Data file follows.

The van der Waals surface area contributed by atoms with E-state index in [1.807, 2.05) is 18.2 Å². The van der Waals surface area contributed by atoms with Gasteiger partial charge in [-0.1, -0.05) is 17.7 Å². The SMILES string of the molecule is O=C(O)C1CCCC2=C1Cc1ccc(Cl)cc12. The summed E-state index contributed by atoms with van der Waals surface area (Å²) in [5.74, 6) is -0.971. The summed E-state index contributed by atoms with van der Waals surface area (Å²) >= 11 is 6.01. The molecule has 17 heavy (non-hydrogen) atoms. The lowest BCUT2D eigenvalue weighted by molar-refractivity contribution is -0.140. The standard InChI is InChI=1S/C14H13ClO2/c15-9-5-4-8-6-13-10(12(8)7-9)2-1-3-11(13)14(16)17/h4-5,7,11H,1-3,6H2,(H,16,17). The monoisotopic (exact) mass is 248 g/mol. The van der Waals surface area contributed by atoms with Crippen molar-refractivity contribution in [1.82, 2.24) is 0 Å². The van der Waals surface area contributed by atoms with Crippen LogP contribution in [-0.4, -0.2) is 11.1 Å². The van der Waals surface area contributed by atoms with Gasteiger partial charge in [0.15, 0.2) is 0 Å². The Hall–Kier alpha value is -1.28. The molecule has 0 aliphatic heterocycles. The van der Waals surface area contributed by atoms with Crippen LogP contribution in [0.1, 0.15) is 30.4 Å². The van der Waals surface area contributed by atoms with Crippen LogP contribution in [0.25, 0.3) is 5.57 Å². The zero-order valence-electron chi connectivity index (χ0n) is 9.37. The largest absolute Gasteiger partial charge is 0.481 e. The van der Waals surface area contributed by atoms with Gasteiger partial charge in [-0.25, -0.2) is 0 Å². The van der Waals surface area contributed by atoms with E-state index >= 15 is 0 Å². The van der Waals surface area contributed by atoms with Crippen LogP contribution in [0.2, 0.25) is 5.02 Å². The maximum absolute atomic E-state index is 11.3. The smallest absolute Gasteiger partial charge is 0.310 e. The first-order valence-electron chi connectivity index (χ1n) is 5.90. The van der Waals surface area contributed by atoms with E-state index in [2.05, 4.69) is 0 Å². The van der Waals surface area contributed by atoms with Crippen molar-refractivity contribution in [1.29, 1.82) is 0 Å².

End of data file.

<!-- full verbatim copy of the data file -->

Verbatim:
The van der Waals surface area contributed by atoms with E-state index in [1.807, 2.05) is 18.2 Å². The van der Waals surface area contributed by atoms with Gasteiger partial charge in [-0.1, -0.05) is 17.7 Å². The SMILES string of the molecule is O=C(O)C1CCCC2=C1Cc1ccc(Cl)cc12. The summed E-state index contributed by atoms with van der Waals surface area (Å²) in [5.74, 6) is -0.971. The summed E-state index contributed by atoms with van der Waals surface area (Å²) >= 11 is 6.01. The molecule has 17 heavy (non-hydrogen) atoms. The lowest BCUT2D eigenvalue weighted by molar-refractivity contribution is -0.140. The standard InChI is InChI=1S/C14H13ClO2/c15-9-5-4-8-6-13-10(12(8)7-9)2-1-3-11(13)14(16)17/h4-5,7,11H,1-3,6H2,(H,16,17). The monoisotopic (exact) mass is 248 g/mol. The van der Waals surface area contributed by atoms with Crippen molar-refractivity contribution in [1.82, 2.24) is 0 Å². The van der Waals surface area contributed by atoms with Crippen LogP contribution in [-0.4, -0.2) is 11.1 Å². The van der Waals surface area contributed by atoms with Gasteiger partial charge in [0.15, 0.2) is 0 Å². The Hall–Kier alpha value is -1.28. The molecule has 0 aliphatic heterocycles. The van der Waals surface area contributed by atoms with Crippen LogP contribution in [0.1, 0.15) is 30.4 Å². The van der Waals surface area contributed by atoms with Crippen LogP contribution in [0.25, 0.3) is 5.57 Å². The zero-order valence-electron chi connectivity index (χ0n) is 9.37. The largest absolute Gasteiger partial charge is 0.481 e. The van der Waals surface area contributed by atoms with Gasteiger partial charge in [-0.25, -0.2) is 0 Å². The van der Waals surface area contributed by atoms with E-state index >= 15 is 0 Å². The van der Waals surface area contributed by atoms with Crippen LogP contribution in [0.2, 0.25) is 5.02 Å². The maximum absolute atomic E-state index is 11.3. The smallest absolute Gasteiger partial charge is 0.310 e. The first-order valence-electron chi connectivity index (χ1n) is 5.90. The van der Waals surface area contributed by atoms with E-state index in [2.05, 4.69) is 0 Å². The van der Waals surface area contributed by atoms with Crippen molar-refractivity contribution in [1.29, 1.82) is 0 Å².